Agile software development offers an alternative to traditional project management by emphasizing close collaboration between programmers and business experts, along with flexibility, functioning software and self-organizing teams.
The Agile Manifesto
In 2001, 17 programmers came together on a mission to create better ways of developing software. They formed a consensus around four central concepts which became the Manifesto for Agile Software Development. According to the manifesto, agile developers value:
- Individuals and interactions over processes and tools
- Working software over comprehensive documentation
- Customer collaboration over contract negotiations
- Responding to change over following a plan
The 12 Principles of Agile
In addition to the manifesto, the programmers established 12 principles:
- Satisfy the customer with early and continuous delivery
- Welcome changing requirements at any point
- Frequent delivery of working software
- Work with business people throughout every project
- Support and trust motivated individuals
- Deliver information face to face
- Measure progress through working software
- Promote sustainable development
- Perpetual attention to technical excellence
- Embrace simplicity
- Self-organizing teams work best
- Periodic review on how to improve
Agile developers also assert that self-organizing teams produce the best architectures, requirements and designs, and that agility is enhanced by continuous attention to technical excellence and good design.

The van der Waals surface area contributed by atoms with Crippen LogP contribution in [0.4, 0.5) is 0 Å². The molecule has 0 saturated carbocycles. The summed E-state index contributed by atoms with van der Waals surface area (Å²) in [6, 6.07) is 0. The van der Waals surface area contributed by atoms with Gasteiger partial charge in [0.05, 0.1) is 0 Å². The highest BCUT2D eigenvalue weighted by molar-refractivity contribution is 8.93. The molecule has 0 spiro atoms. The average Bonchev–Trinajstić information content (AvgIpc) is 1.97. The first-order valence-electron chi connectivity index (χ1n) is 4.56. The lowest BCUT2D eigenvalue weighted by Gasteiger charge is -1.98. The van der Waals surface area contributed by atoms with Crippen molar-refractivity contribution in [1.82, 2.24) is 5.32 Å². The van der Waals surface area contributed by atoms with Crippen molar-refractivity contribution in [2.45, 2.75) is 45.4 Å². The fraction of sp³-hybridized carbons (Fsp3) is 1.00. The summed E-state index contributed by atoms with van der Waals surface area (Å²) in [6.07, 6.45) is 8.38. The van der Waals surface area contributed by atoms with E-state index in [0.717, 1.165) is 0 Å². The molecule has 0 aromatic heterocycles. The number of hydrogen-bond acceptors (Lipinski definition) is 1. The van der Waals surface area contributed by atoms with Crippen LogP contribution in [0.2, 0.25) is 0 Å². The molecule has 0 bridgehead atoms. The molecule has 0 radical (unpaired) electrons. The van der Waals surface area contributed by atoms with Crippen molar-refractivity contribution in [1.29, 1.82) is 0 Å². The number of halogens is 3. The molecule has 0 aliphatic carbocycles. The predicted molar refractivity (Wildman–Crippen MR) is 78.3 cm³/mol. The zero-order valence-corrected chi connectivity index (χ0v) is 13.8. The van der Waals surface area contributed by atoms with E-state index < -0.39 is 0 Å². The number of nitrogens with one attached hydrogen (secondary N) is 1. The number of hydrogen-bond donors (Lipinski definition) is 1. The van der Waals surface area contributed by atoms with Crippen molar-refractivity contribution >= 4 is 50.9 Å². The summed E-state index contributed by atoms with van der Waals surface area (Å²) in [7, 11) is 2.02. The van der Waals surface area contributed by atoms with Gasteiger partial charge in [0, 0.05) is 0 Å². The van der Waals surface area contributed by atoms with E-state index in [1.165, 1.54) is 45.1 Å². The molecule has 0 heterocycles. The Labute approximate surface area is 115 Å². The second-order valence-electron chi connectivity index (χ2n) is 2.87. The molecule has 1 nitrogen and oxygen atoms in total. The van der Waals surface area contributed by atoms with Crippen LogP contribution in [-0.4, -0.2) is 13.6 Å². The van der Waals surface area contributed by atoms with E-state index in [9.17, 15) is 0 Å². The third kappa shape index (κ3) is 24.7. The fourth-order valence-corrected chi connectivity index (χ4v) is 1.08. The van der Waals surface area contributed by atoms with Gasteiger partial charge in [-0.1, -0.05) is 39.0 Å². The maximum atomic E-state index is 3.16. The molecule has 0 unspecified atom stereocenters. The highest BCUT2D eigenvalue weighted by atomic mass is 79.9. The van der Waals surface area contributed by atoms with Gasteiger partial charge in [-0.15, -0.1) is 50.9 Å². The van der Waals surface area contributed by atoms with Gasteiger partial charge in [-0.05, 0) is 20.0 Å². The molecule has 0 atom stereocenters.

What is Scrum?
Scrum is a management framework that uses one or more self-organizing and cross-functional teams. Scrum provides structure for roles, meetings, rules and artifacts, and teams organize and adapt their processes within this framework.
It was developed in the middle 1990s by two developers and was unveiled at a conference in 1995. Scrum’s two developers were among the 17 who created the Agile Manifesto six years later.
Scrum roles are limited to three: Product Owner, Development Team members and ScrumMaster who split traditional project management tasks.
Scrum uses “Sprints,” which are fixed-length, repeating time periods that are typically one or two weeks during which Scrum teams attempt to build a shippable product increment or deliverable result before moving on to the next Sprint.
Scrum’s benefits include the ability to develop a set of high-value features first and obtaining and incorporating feedback along the way.
Another unique feature of Scrum is the meeting progression, of which there are five: Backlog Refinement, Sprint Planning, Daily Scrum (or daily stand-up meeting) Sprint Review and Sprint Retrospective. The ScrumMaster facilitates each meeting, but has no decision-making authority.
How are Agile and Scrum Related?
The Agile Manifesto did not include any concrete processes or steps, so many developers adopted Scrum to provide a methodology to move forward on projects. When Agile and Scrum work together, organizations combine the “business side” and the “technical side” to achieve objectives and attain success.
Scrum provides an important structure with a simple and predictable set of roles, tasks and meetings. With no surprises to manage, teams are able to focus on the project and learn as they go.
The Importance of Agile Development
In today’s competitive global business environment, organizations need to move fast. Change happens all day, every day, and there is no time to wait for people to catch up.
Agile development features less bureaucracy, fewer layers and more streamlined processes – all of which help keep businesses nimble, more competitive and ready to meet customers’ needs.
Many top-tier programmers around the globe prefer agile software development. Companies in every industry are embracing its tenets and shifting to agile cultures.
Computer information systems majors who plan to make their mark and want to thrive with the top programmers and the best organizations should be well-versed in the Agile Manifesto and its principles, as well as Scrum.